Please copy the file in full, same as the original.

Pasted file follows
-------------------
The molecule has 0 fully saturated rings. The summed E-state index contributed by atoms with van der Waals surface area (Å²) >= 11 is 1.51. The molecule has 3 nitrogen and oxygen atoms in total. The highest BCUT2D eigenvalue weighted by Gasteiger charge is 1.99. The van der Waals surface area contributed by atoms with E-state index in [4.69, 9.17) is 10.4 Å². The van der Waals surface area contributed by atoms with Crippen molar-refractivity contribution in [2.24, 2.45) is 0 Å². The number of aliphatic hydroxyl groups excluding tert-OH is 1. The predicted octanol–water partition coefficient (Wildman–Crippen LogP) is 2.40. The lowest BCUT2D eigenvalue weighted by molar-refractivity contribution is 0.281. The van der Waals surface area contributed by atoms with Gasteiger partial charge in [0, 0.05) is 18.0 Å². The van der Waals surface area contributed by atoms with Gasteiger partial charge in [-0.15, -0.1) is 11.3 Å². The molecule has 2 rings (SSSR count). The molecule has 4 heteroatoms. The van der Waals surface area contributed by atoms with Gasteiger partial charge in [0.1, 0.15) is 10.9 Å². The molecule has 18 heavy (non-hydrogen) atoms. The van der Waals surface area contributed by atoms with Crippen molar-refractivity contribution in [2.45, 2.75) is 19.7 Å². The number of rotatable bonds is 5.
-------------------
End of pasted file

The molecule has 0 fully saturated rings. The summed E-state index contributed by atoms with van der Waals surface area (Å²) >= 11 is 1.51. The molecule has 3 nitrogen and oxygen atoms in total. The highest BCUT2D eigenvalue weighted by Gasteiger charge is 1.99. The van der Waals surface area contributed by atoms with E-state index in [4.69, 9.17) is 10.4 Å². The van der Waals surface area contributed by atoms with Crippen molar-refractivity contribution in [2.24, 2.45) is 0 Å². The number of aliphatic hydroxyl groups excluding tert-OH is 1. The predicted octanol–water partition coefficient (Wildman–Crippen LogP) is 2.40. The lowest BCUT2D eigenvalue weighted by molar-refractivity contribution is 0.281. The van der Waals surface area contributed by atoms with Gasteiger partial charge in [0, 0.05) is 18.0 Å². The van der Waals surface area contributed by atoms with Gasteiger partial charge in [-0.15, -0.1) is 11.3 Å². The molecule has 2 rings (SSSR count). The molecule has 4 heteroatoms. The van der Waals surface area contributed by atoms with Gasteiger partial charge in [0.1, 0.15) is 10.9 Å². The molecule has 18 heavy (non-hydrogen) atoms. The van der Waals surface area contributed by atoms with Crippen molar-refractivity contribution in [2.45, 2.75) is 19.7 Å². The number of rotatable bonds is 5.